Effects of benzoic and cinnamic acids on growth, mineral composition, and chlorophyll content of soybean.

Research paper by R R Baziramakenga, R R RR Simard, G D GD Leroux

Indexed on: 01 Nov '94Published on: 01 Nov '94Published in: Journal of Chemical Ecology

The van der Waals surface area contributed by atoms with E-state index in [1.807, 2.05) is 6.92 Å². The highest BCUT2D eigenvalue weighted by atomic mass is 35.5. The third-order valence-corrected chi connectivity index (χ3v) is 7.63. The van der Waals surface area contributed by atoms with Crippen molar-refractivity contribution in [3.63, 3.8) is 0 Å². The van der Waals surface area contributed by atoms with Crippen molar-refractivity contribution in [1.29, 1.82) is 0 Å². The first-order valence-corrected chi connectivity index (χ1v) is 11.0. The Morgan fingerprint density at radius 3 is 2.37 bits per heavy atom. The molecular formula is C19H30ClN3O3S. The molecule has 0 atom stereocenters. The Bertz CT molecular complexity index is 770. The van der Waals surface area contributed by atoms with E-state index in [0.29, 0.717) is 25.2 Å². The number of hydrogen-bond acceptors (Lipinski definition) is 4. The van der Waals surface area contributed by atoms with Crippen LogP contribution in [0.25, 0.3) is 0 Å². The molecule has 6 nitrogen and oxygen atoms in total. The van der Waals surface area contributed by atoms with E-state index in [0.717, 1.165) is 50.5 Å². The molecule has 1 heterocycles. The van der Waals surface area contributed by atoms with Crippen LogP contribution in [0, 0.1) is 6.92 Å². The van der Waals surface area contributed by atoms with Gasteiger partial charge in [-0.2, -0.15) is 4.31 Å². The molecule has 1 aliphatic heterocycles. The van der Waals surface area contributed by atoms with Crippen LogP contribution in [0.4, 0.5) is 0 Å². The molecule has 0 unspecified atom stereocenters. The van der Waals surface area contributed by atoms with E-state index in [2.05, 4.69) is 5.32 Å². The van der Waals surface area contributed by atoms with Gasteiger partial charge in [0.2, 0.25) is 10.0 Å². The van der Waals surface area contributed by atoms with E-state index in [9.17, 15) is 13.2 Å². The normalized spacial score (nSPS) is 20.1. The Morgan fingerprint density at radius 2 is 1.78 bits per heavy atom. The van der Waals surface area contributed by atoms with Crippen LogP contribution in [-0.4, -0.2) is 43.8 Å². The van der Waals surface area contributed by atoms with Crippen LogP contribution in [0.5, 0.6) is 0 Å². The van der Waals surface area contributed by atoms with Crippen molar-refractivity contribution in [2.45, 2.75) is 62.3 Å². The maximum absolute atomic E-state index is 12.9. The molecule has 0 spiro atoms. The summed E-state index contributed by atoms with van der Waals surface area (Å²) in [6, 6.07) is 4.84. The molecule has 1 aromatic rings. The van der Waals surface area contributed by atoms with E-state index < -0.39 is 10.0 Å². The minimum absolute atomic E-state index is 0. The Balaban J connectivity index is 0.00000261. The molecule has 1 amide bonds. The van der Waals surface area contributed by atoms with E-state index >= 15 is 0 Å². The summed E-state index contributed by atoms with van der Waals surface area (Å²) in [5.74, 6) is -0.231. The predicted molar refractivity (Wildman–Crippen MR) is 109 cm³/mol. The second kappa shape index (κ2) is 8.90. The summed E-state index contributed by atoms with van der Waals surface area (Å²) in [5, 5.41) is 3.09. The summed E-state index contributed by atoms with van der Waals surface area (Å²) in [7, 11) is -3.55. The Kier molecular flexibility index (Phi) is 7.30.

Organic acids are major water-soluble allelochemicals found in soil infested with quackgrass and are involved in several processes that are important in plant growth and development. This study was carried out to gain more information on the effects of benzoic acid (BEN) andtrans-cinnamic acid (CIN) on growth, mineral composition, and chlorophyll content of soybean [Glycine max (L.) Merr. cv. Maple Bell] grown in nutrient solution. The two allelochemicals reduced root and shoot dry biomass of soybean. Treated plants had fewer lateral roots and tended to grow more horizontally compared to the untreated plants. Lateral roots were stunted and less flexible. The amounts of P, K, Mg, Mn, Cl(-), and SO 4 (2-) were lower, and Zn and Fe contents were higher in roots of plants grown with BEN or CIN as compared to untreated plants. Shoots of plants grown with the allelochemical showed greater accumulation of Ca, Mg, and Zn, whereas P and Fe contents were reduced. The BEN and CIN also caused reductions in leaf chlorophyll content. The BEN and CIN may be responsible for negative allelopathic effects of quackgrass on soybean by inhibiting root growth, by altering ion uptake and transport, and by reducing chlorophyll content.